THE Transport Minister has accused Redland City Council of petty politicking after councillors refused to sign off on Victoria Point structure plans until the state government promises more transport infrastructure.
Mayor Karen Williams said the decision was about drawing a line in the sand by not accepting growth without essential infrastructure.
"We will continue to progress work on the South West Victoria Point Structure Plan, including submitting it to the state government for review and consulting with our community, but we will not include it in our city plan without the essential state transport infrastructure upgrades needed to support it," she said.
Planning Minister Cameron Dick said 17,000 more dwellings would need to be built to accommodate 36,000 extra people expected to live in the Redlands by 2041.
Council is planning facilities like sewerage, roads and parks, which would be funded by developers, but Cr Paul Golle said the government needed to invest into infrastructure - including emergency services - on a larger scale.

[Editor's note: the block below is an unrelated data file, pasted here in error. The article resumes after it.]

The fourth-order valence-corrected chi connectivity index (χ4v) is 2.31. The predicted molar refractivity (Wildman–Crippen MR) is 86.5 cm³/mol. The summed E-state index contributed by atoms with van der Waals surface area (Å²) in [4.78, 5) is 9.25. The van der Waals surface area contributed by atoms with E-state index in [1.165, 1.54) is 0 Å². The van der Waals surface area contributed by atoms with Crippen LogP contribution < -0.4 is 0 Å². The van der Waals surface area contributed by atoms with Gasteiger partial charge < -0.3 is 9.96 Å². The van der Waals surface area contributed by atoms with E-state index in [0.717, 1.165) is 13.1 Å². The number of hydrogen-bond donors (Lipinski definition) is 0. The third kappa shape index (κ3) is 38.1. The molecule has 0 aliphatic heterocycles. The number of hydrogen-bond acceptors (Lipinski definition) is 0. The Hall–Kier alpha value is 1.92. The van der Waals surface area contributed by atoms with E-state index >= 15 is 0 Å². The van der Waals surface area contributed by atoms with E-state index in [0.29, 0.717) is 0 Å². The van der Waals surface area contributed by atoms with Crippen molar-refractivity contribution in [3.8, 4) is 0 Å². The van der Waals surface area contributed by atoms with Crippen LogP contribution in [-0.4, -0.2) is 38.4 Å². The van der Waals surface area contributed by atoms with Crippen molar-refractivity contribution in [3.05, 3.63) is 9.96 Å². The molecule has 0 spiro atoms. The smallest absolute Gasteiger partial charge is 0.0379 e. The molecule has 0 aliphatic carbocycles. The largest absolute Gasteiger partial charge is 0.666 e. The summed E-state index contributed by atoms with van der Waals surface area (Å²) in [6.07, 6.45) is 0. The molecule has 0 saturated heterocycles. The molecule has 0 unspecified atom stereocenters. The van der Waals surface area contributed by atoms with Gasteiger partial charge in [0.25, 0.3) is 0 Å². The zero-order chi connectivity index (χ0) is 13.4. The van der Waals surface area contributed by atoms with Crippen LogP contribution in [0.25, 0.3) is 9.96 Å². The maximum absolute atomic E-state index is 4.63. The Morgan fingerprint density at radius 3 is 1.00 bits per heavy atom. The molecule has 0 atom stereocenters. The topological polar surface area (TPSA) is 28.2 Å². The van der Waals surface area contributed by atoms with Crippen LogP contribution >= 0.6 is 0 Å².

"The state government is basically telling us to increase our population base to meet their targets in housing, but they're not actually delivering on the infrastructure to support that."
But Transport Minister Mark Bailey said council's petty politicking was putting local jobs at risk.
"We've seen council already go slow on development applications recently, meaning uncertainty for local tradies and businesses while they wait and wait for council to finally make a decision," Mr Bailey said.
Cr Julie Talty said the community would no longer tolerate growth without appropriate state infrastructure.
Cr Lance Hewlett said duplication of Cleveland-Redland Bay Road between Victoria Point and Redland Bay was critical.
Mr Bailey said some councillors were ignoring state government investment, including $42 million which had been committed to upgrade the road.
Earlier this year, council tabled a series of resolutions to the Local Government Association of Queensland, calling for clearer planning legislation and longer term infrastructure plans.
Mr Dick said it was council's responsibility to plan for population growth and ensure development was in line with community expectations.
"They agreed to work with the state government and all other councils in the south-east to achieve the plan's objectives and they agreed to deliver specific planning outcomes for their city.
"Now, when it comes to progressing the plan for the benefit of their community, they put the brakes on and cry 'too hard'."
Redlands MP Kim Richards said council should be working with developers to ensure the necessary road infrastructure was delivered to accommodate growth.